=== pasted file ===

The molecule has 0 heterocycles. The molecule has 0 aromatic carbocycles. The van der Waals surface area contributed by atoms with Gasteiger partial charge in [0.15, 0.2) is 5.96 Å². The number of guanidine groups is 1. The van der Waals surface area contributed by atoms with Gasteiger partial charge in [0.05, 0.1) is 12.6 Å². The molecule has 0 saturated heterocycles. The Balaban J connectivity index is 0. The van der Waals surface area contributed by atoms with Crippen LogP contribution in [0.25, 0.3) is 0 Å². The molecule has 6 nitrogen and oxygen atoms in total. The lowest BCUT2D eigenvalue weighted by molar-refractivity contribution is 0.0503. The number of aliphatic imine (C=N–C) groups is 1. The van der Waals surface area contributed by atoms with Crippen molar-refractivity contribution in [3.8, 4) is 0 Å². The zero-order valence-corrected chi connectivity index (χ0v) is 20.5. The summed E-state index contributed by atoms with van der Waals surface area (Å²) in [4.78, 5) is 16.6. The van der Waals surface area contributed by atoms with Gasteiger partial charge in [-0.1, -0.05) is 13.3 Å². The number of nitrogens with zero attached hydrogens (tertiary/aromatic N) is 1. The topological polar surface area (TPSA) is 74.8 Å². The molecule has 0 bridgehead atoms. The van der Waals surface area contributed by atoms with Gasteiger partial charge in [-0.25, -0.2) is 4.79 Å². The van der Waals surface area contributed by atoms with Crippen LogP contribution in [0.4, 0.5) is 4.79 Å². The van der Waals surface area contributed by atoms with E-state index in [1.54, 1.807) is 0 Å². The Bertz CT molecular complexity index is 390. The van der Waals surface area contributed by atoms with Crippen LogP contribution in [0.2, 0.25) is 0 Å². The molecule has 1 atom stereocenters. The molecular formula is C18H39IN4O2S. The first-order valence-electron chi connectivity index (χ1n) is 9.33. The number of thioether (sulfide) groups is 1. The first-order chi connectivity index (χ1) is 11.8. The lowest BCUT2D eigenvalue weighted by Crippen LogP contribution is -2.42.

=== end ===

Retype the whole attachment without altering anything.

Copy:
The molecule has 0 heterocycles. The molecule has 0 aromatic carbocycles. The van der Waals surface area contributed by atoms with Gasteiger partial charge in [0.15, 0.2) is 5.96 Å². The number of guanidine groups is 1. The van der Waals surface area contributed by atoms with Gasteiger partial charge in [0.05, 0.1) is 12.6 Å². The molecule has 0 saturated heterocycles. The Balaban J connectivity index is 0. The van der Waals surface area contributed by atoms with Crippen LogP contribution in [0.25, 0.3) is 0 Å². The molecule has 6 nitrogen and oxygen atoms in total. The lowest BCUT2D eigenvalue weighted by molar-refractivity contribution is 0.0503. The number of aliphatic imine (C=N–C) groups is 1. The van der Waals surface area contributed by atoms with Crippen molar-refractivity contribution in [3.8, 4) is 0 Å². The zero-order valence-corrected chi connectivity index (χ0v) is 20.5. The summed E-state index contributed by atoms with van der Waals surface area (Å²) in [4.78, 5) is 16.6. The van der Waals surface area contributed by atoms with Gasteiger partial charge in [-0.1, -0.05) is 13.3 Å². The number of nitrogens with zero attached hydrogens (tertiary/aromatic N) is 1. The topological polar surface area (TPSA) is 74.8 Å². The molecule has 0 bridgehead atoms. The van der Waals surface area contributed by atoms with Gasteiger partial charge in [-0.25, -0.2) is 4.79 Å². The van der Waals surface area contributed by atoms with Crippen LogP contribution in [0.4, 0.5) is 4.79 Å². The van der Waals surface area contributed by atoms with E-state index in [1.54, 1.807) is 0 Å². The Bertz CT molecular complexity index is 390. The van der Waals surface area contributed by atoms with Crippen LogP contribution in [0.2, 0.25) is 0 Å². The molecule has 1 atom stereocenters. The molecular formula is C18H39IN4O2S. The first-order valence-electron chi connectivity index (χ1n) is 9.33. The number of thioether (sulfide) groups is 1. The first-order chi connectivity index (χ1) is 11.8. The lowest BCUT2D eigenvalue weighted by Crippen LogP contribution is -2.42.